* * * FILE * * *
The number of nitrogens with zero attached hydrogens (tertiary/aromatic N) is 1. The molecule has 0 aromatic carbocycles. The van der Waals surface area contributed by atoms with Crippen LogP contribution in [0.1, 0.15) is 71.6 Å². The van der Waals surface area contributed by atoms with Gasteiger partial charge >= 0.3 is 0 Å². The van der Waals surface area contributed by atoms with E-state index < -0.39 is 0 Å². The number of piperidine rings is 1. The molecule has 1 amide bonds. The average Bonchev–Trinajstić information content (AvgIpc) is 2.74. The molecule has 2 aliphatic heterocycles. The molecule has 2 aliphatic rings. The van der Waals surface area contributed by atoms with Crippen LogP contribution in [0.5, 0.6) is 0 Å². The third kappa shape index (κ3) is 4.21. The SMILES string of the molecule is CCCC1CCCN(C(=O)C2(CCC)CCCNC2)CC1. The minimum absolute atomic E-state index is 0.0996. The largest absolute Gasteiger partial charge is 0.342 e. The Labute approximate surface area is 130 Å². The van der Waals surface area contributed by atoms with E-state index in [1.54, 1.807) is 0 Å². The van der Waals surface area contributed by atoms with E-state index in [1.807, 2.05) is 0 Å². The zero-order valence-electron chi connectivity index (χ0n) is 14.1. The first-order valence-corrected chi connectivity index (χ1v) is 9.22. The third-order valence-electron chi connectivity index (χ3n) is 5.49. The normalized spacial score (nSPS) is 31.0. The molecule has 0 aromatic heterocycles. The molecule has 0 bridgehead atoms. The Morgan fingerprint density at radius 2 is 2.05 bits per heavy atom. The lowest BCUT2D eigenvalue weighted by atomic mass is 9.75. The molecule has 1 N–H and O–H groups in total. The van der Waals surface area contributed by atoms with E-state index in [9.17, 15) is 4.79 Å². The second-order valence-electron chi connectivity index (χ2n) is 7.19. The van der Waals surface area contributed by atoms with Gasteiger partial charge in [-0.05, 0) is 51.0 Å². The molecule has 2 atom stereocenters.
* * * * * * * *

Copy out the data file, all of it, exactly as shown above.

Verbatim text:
The number of nitrogens with zero attached hydrogens (tertiary/aromatic N) is 1. The molecule has 0 aromatic carbocycles. The van der Waals surface area contributed by atoms with Crippen LogP contribution in [0.1, 0.15) is 71.6 Å². The van der Waals surface area contributed by atoms with Gasteiger partial charge >= 0.3 is 0 Å². The van der Waals surface area contributed by atoms with E-state index < -0.39 is 0 Å². The number of piperidine rings is 1. The molecule has 1 amide bonds. The average Bonchev–Trinajstić information content (AvgIpc) is 2.74. The molecule has 2 aliphatic heterocycles. The molecule has 2 aliphatic rings. The van der Waals surface area contributed by atoms with Crippen LogP contribution in [0.5, 0.6) is 0 Å². The third kappa shape index (κ3) is 4.21. The SMILES string of the molecule is CCCC1CCCN(C(=O)C2(CCC)CCCNC2)CC1. The minimum absolute atomic E-state index is 0.0996. The largest absolute Gasteiger partial charge is 0.342 e. The Labute approximate surface area is 130 Å². The van der Waals surface area contributed by atoms with E-state index in [1.54, 1.807) is 0 Å². The van der Waals surface area contributed by atoms with E-state index in [1.807, 2.05) is 0 Å². The zero-order valence-electron chi connectivity index (χ0n) is 14.1. The first-order valence-corrected chi connectivity index (χ1v) is 9.22. The third-order valence-electron chi connectivity index (χ3n) is 5.49. The normalized spacial score (nSPS) is 31.0. The molecule has 0 aromatic heterocycles. The molecule has 0 bridgehead atoms. The Morgan fingerprint density at radius 2 is 2.05 bits per heavy atom. The lowest BCUT2D eigenvalue weighted by atomic mass is 9.75. The molecule has 1 N–H and O–H groups in total. The van der Waals surface area contributed by atoms with E-state index in [9.17, 15) is 4.79 Å². The second-order valence-electron chi connectivity index (χ2n) is 7.19. The van der Waals surface area contributed by atoms with Gasteiger partial charge in [-0.05, 0) is 51.0 Å². The molecule has 2 atom stereocenters.